If it seems like you’re always tired and never can seem to get the sleep you need, you’re not alone.
In fact, 73% of teens report that they don’t sleep enough. That means most teens aren’t getting the zzz’s they need.
Sleep affects more than you may know. Without the right amount of sleep, you could:
- Become more forgetful
- Develop more skin issues, like acne
- Gain weight and/or overeat
- Become more likely to get sick
- Drive poorly
- Become irritated easily
The list goes on. Sleeping is important, you know that. But sometimes it can feel near impossible to get a good night’s sleep, especially if you’re waking up often in the middle of the night.
If you’re having trouble sleeping, here are a few tips to follow.
Put your phone in another room
Let’s take a moment to talk about those smartphones. They’re more detrimental to your sleep than you might think.
A study showed that having your phone on silent isn’t enough. Small disturbances like a screen notification keeps your brain wanting to check your phone.
Even just being aware of a missed call, an unread text or another notification causes your brain to stay alert, hurting your chance of a good night’s sleep. It knows there is something else to do, and it diverts your attention.
We recommend setting all smart devices (phone, tablet, etc) in another room. If you are able to forget about it, you’ll hopefully be able to sleep much better.
Separate work from sleep
As online students, you have the ability to study wherever you want. But, if you’re having trouble sleeping, you might want to consider not studying on your bed or in your room.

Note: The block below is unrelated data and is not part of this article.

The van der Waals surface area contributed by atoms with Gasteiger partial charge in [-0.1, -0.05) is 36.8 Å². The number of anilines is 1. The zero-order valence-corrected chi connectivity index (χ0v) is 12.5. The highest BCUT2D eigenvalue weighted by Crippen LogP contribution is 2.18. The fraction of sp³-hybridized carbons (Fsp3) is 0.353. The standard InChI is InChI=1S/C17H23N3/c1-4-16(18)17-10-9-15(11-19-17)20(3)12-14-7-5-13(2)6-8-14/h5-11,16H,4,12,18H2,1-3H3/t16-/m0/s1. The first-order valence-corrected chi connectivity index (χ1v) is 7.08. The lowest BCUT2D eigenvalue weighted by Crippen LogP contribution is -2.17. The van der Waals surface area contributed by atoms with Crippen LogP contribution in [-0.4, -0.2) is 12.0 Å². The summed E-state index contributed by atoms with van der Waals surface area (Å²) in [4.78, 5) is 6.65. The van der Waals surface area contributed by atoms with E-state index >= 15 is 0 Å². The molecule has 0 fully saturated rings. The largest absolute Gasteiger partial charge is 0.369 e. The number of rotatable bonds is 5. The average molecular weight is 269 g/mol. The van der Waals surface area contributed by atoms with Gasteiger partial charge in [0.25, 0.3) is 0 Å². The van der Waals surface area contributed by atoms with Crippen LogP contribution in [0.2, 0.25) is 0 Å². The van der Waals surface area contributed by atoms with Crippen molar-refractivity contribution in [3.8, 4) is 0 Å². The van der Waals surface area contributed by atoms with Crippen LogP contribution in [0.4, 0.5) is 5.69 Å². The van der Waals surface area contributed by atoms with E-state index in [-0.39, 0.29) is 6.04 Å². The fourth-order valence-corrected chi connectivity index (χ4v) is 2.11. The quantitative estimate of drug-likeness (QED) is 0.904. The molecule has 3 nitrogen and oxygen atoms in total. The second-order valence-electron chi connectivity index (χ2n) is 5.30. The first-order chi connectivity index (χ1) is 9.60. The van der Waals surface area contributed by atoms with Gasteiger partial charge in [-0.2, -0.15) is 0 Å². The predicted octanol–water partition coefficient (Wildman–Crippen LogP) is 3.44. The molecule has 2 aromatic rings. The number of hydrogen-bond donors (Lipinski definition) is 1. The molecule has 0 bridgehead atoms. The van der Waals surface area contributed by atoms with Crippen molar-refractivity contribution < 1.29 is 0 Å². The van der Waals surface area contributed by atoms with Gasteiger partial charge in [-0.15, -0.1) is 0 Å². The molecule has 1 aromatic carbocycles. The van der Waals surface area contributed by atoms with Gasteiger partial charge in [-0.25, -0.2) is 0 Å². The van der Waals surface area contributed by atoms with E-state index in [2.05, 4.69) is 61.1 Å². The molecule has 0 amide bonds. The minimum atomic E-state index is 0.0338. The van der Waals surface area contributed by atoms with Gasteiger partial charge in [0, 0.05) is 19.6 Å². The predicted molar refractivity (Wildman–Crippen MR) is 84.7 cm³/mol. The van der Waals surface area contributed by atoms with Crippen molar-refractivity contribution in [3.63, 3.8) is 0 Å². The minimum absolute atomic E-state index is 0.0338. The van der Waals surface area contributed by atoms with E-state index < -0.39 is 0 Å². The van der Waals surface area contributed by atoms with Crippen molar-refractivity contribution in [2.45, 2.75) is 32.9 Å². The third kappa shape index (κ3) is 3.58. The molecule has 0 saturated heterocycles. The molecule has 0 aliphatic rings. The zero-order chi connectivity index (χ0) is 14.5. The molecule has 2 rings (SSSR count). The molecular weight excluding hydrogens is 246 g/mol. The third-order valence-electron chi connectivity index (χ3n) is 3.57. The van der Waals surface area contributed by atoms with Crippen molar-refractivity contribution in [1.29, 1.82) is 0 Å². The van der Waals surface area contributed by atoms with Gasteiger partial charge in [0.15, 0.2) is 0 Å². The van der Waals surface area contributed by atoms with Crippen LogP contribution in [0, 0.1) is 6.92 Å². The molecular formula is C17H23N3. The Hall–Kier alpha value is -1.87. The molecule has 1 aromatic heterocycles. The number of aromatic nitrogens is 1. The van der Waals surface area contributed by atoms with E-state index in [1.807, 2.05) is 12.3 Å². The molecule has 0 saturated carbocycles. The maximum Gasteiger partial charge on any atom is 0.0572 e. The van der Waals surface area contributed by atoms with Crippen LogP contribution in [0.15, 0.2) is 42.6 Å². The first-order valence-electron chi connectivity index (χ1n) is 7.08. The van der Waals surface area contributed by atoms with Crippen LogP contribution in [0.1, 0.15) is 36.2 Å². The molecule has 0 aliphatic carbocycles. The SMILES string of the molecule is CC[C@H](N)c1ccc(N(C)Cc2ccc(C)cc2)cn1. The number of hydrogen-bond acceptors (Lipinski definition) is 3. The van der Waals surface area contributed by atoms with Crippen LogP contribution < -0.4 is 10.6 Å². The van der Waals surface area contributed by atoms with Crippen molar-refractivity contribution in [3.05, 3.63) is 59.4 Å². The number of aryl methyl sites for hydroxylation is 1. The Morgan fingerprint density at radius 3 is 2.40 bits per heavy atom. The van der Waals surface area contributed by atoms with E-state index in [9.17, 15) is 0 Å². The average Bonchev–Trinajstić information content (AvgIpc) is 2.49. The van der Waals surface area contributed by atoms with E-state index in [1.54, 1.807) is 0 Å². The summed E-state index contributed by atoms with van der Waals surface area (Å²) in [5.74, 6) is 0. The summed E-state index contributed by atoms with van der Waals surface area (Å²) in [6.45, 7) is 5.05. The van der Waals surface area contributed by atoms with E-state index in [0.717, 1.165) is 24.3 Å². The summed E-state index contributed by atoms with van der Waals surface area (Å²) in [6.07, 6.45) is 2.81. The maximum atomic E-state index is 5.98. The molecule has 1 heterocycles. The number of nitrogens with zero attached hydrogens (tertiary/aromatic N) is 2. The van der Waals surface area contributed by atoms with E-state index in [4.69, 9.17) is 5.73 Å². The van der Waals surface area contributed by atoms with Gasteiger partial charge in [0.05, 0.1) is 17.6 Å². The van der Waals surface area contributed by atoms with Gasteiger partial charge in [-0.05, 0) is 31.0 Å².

If you do homework in your bed where you sleep, it’s likely going to make you want to take a nap rather than do math homework. The same goes for sleep. If you’re on your bed where you also do your homework, your brain may think it’s time to study.
Exercise early in the day
Exercise certainly has its benefits. It can make you happier and healthier. Exercising releases endorphins in the brain that make you feel good and have energy.
So, if you exercise too late in the day, you might still have some pent up energy, making sleep a difficult feat.
Limit caffeine in the afternoon
Caffeine is generally known to keep you awake. So….don’t take it at a time when you want to sleep. It takes a couple hours before it leaves your system, so make sure you avoid coffee, energy drinks and other caffeinated beverages after 6 p.m.
Sometimes you need a nap, and that’s OK. But frequently napping, especially in the afternoon, can really interfere with your sleep. Try to stick to a 15-minute power nap if it’s something you need during the day.
Stick to a sleep schedule
It will really help your brain if it knows when it sleeps and when it’s time to be awake. Stick to a schedule you can stick to and be as consistent as possible.
Keep lighting bright in the day and low in the night
Lighting actually plays a big role for sleeping. The brain knows when it’s dark, it’s time to sleep. That means if you try to study in dark room, you’ll probably be a little tired and less focused, and then a little too awake when you actually try to sleep.
Keep lighting bright during the day, and bring it down in the evening so your brain can know to wind down.
Follow a few tips to reduce stress
Stress can be a major culprit of lack of sleep. If you’re feeling anxious or stressed, your brain is going to want to stay awake.
We posted a blog a little bit ago about how to reduce stress in your life. You can read that here. Here are the basic tips for reducing stress:
- Be open with it. Talk with your parents, friends and doctors. All are here to help
- Breath. Breathing exercises work wonders!
- Limit negativity and toxicity in your life. Remember the positives instead.
- Exercise and eat your vegetables. It really impacts your mood.
- Get out and socialize, especially when you don’t want to.
See a doctor
And, of course, if nothing seems to be working, a doctor will be able to help you the most. But hopefully these tips above can help you get the sleep you need.